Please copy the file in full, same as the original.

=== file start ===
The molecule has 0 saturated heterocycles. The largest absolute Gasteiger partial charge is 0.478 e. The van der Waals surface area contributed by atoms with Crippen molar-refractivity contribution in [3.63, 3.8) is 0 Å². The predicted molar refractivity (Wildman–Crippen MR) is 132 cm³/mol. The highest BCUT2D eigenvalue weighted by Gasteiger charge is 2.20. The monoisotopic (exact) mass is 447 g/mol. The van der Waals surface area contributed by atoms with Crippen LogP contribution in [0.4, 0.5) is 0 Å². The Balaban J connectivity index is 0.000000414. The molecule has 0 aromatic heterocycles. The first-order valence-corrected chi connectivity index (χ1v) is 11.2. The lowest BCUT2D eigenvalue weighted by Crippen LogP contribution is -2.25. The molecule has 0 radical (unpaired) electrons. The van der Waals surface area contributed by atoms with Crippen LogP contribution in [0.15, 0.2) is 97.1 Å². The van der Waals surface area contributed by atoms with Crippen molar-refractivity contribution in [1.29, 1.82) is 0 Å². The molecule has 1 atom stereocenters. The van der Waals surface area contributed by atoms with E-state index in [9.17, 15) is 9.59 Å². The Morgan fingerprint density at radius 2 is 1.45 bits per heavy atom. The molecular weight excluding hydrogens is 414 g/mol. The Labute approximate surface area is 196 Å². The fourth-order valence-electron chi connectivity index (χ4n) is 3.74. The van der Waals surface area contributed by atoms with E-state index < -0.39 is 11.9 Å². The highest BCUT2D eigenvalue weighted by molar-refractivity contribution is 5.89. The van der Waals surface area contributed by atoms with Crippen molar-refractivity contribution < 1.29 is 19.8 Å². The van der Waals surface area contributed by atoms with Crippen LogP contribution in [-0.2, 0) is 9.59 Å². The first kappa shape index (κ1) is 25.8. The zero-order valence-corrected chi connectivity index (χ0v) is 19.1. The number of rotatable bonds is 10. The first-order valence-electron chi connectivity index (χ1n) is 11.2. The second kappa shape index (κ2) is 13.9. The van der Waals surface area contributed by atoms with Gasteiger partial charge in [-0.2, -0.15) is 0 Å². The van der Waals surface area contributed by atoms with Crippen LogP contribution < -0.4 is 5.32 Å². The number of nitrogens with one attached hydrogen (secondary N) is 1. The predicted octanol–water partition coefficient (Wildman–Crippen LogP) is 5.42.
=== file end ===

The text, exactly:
The molecule has 0 saturated heterocycles. The largest absolute Gasteiger partial charge is 0.478 e. The van der Waals surface area contributed by atoms with Crippen molar-refractivity contribution in [3.63, 3.8) is 0 Å². The predicted molar refractivity (Wildman–Crippen MR) is 132 cm³/mol. The highest BCUT2D eigenvalue weighted by Gasteiger charge is 2.20. The monoisotopic (exact) mass is 447 g/mol. The van der Waals surface area contributed by atoms with Crippen LogP contribution in [0.4, 0.5) is 0 Å². The Balaban J connectivity index is 0.000000414. The molecule has 0 aromatic heterocycles. The first-order valence-corrected chi connectivity index (χ1v) is 11.2. The lowest BCUT2D eigenvalue weighted by Crippen LogP contribution is -2.25. The molecule has 0 radical (unpaired) electrons. The van der Waals surface area contributed by atoms with Crippen LogP contribution in [0.15, 0.2) is 97.1 Å². The van der Waals surface area contributed by atoms with Crippen molar-refractivity contribution in [1.29, 1.82) is 0 Å². The molecule has 1 atom stereocenters. The van der Waals surface area contributed by atoms with E-state index in [9.17, 15) is 9.59 Å². The Morgan fingerprint density at radius 2 is 1.45 bits per heavy atom. The molecular weight excluding hydrogens is 414 g/mol. The Labute approximate surface area is 196 Å². The fourth-order valence-electron chi connectivity index (χ4n) is 3.74. The van der Waals surface area contributed by atoms with E-state index < -0.39 is 11.9 Å². The highest BCUT2D eigenvalue weighted by molar-refractivity contribution is 5.89. The van der Waals surface area contributed by atoms with Crippen molar-refractivity contribution < 1.29 is 19.8 Å². The van der Waals surface area contributed by atoms with Crippen LogP contribution in [-0.2, 0) is 9.59 Å². The first kappa shape index (κ1) is 25.8. The zero-order valence-corrected chi connectivity index (χ0v) is 19.1. The number of rotatable bonds is 10. The first-order valence-electron chi connectivity index (χ1n) is 11.2. The second kappa shape index (κ2) is 13.9. The van der Waals surface area contributed by atoms with Gasteiger partial charge in [-0.2, -0.15) is 0 Å². The van der Waals surface area contributed by atoms with Crippen LogP contribution < -0.4 is 5.32 Å². The number of nitrogens with one attached hydrogen (secondary N) is 1. The predicted octanol–water partition coefficient (Wildman–Crippen LogP) is 5.42.